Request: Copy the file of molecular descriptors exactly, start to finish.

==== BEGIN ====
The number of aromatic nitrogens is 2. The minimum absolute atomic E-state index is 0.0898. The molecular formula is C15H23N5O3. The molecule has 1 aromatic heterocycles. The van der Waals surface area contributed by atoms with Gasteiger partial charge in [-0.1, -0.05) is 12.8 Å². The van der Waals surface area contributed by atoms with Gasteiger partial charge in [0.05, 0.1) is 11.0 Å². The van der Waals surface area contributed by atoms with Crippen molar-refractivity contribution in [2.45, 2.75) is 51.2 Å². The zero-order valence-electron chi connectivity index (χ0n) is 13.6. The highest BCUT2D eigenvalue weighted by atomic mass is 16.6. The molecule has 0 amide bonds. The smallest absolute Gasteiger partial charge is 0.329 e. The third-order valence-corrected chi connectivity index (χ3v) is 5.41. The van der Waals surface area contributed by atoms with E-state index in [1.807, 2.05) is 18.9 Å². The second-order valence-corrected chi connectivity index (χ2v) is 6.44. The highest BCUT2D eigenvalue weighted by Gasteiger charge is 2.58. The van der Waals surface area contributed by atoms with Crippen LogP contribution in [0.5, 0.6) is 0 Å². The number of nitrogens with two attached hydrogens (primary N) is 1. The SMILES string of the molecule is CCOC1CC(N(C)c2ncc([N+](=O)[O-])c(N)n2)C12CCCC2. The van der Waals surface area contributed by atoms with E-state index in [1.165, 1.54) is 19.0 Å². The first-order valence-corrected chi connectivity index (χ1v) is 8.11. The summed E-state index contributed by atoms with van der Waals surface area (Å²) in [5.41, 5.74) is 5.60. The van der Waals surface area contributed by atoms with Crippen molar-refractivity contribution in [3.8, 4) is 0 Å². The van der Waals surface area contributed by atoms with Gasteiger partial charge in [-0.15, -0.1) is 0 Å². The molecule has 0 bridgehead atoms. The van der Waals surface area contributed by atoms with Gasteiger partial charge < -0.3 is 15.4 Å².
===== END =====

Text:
The number of aromatic nitrogens is 2. The minimum absolute atomic E-state index is 0.0898. The molecular formula is C15H23N5O3. The molecule has 1 aromatic heterocycles. The van der Waals surface area contributed by atoms with Gasteiger partial charge in [-0.1, -0.05) is 12.8 Å². The van der Waals surface area contributed by atoms with Gasteiger partial charge in [0.05, 0.1) is 11.0 Å². The van der Waals surface area contributed by atoms with Crippen molar-refractivity contribution in [2.45, 2.75) is 51.2 Å². The zero-order valence-electron chi connectivity index (χ0n) is 13.6. The highest BCUT2D eigenvalue weighted by atomic mass is 16.6. The molecule has 0 amide bonds. The smallest absolute Gasteiger partial charge is 0.329 e. The third-order valence-corrected chi connectivity index (χ3v) is 5.41. The van der Waals surface area contributed by atoms with E-state index in [1.807, 2.05) is 18.9 Å². The second-order valence-corrected chi connectivity index (χ2v) is 6.44. The highest BCUT2D eigenvalue weighted by Gasteiger charge is 2.58. The van der Waals surface area contributed by atoms with Crippen LogP contribution in [0.5, 0.6) is 0 Å². The number of nitrogens with two attached hydrogens (primary N) is 1. The SMILES string of the molecule is CCOC1CC(N(C)c2ncc([N+](=O)[O-])c(N)n2)C12CCCC2. The van der Waals surface area contributed by atoms with E-state index in [1.165, 1.54) is 19.0 Å². The first-order valence-corrected chi connectivity index (χ1v) is 8.11. The summed E-state index contributed by atoms with van der Waals surface area (Å²) in [5.41, 5.74) is 5.60. The van der Waals surface area contributed by atoms with Crippen molar-refractivity contribution in [3.8, 4) is 0 Å². The van der Waals surface area contributed by atoms with Gasteiger partial charge in [-0.15, -0.1) is 0 Å². The molecule has 0 bridgehead atoms. The van der Waals surface area contributed by atoms with Gasteiger partial charge < -0.3 is 15.4 Å².